Movie Name: Coming to America
Studio: Eddie Murphy Productions
Release Date(s): June 29, 1988
MPAA Rating: R
Prince Akeem Joffer (Eddie Murphy) is about to meet his bride. When Akeem decides he wants a chance to see the world, his father and mother (James Earl Jones and Madge Sinclair) permit Akeem and his servant Semmi (Arsenio Hall) to travel to New York City. Akeem has a plan of his own. He wants to find his own bride and decides Queens must be the place to be. Living as a commoner for the first time Akeem and Semmi get jobs at McDowell’s where Akeem finds the woman of his dreams in Lisa McDowell (Shari Headley)…if he get Lisa to see the true Akeem.
Directed by John Landis, Coming to America is a romantic comedy. The film received mostly positive reviews and had a massive box-office return. It was nominated for Academy Awards for Best Costume Design and Best Make-up but also faced a lawsuit by Art Buchwald who claimed the film stole the script from a story he had written.
Coming to America was one of those adult comedies that I was allowed to see when it was new. It had nudity and sex jokes…something that was always great to see as a kid. What was good about Coming to America was that it also actually had a rather nice story.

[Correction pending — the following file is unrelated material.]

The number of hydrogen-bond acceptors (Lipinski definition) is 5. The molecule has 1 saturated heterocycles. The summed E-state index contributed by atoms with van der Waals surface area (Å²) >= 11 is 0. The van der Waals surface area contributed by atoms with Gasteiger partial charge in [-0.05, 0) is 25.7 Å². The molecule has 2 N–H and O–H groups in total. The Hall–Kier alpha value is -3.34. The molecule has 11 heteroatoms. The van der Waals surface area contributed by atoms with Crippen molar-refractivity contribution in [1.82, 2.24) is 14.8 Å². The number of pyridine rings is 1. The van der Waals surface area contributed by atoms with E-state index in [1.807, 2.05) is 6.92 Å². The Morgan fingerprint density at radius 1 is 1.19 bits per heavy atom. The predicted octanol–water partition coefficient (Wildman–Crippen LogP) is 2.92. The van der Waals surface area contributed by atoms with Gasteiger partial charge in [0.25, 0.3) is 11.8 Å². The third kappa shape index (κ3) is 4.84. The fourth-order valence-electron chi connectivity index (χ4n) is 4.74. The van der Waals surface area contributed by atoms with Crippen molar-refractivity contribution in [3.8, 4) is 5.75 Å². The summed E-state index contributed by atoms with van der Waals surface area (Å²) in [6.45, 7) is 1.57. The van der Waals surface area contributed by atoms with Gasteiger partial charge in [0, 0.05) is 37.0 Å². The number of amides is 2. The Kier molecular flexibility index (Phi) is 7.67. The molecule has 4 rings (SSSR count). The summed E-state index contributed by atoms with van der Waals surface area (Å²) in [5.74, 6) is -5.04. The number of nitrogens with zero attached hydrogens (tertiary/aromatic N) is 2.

The movie is pretty typical in the story. You know what is going to happen and it plays out as you expect it to. There are little surprises. The jokes are pretty strong and the movie really ends up having heart despite the cliché plot.
Eddie Murphy was king when this film was made and this is one of my favorite films he’s in. Murphy is extremely toned down in the main role and he’s charming. He’s teamed with Arsenio Hall who love the rich life, and both Hall and Murphy play multiple roles through the picture (which sometimes does sideline the picture’s plot). John Amos plays Shari Headley’s father and Eriq La Salle plays the romantic Soul Glo heir boyfriend. The movie also features Louie Anderson, Samuel L. Jackson, and Cuba Gooding, Jr. making his premiere as a customer at the barber shop. Landis and Murphy previously worked together on Trading Places in 1983 and the movie features the return of Don Ameche and Ralph Bellamy as their characters Mortimer and Randolph Duke in a small appearance.
The movie is quite typical ’80s. The movie has a lot of styles and looks that are total from the time period. The make-up on Murphy and Hall was done by Rick Baker and still stands up today. The movie also features some great costumes surrounding the African sequences in Zamunda (the fictional kingdom).
Coming to America continues to be a fun film. It works not only as a comedy but also as a nice romance (something a bit unusual for a Murphy film). The movie attempted to have a TV adaptation in 1989, but the pilot failed to be picked up. I could see Coming to America being revisited with Murphy’s son now seeking out a bride…I bet Hollywood is lazy enough to try it.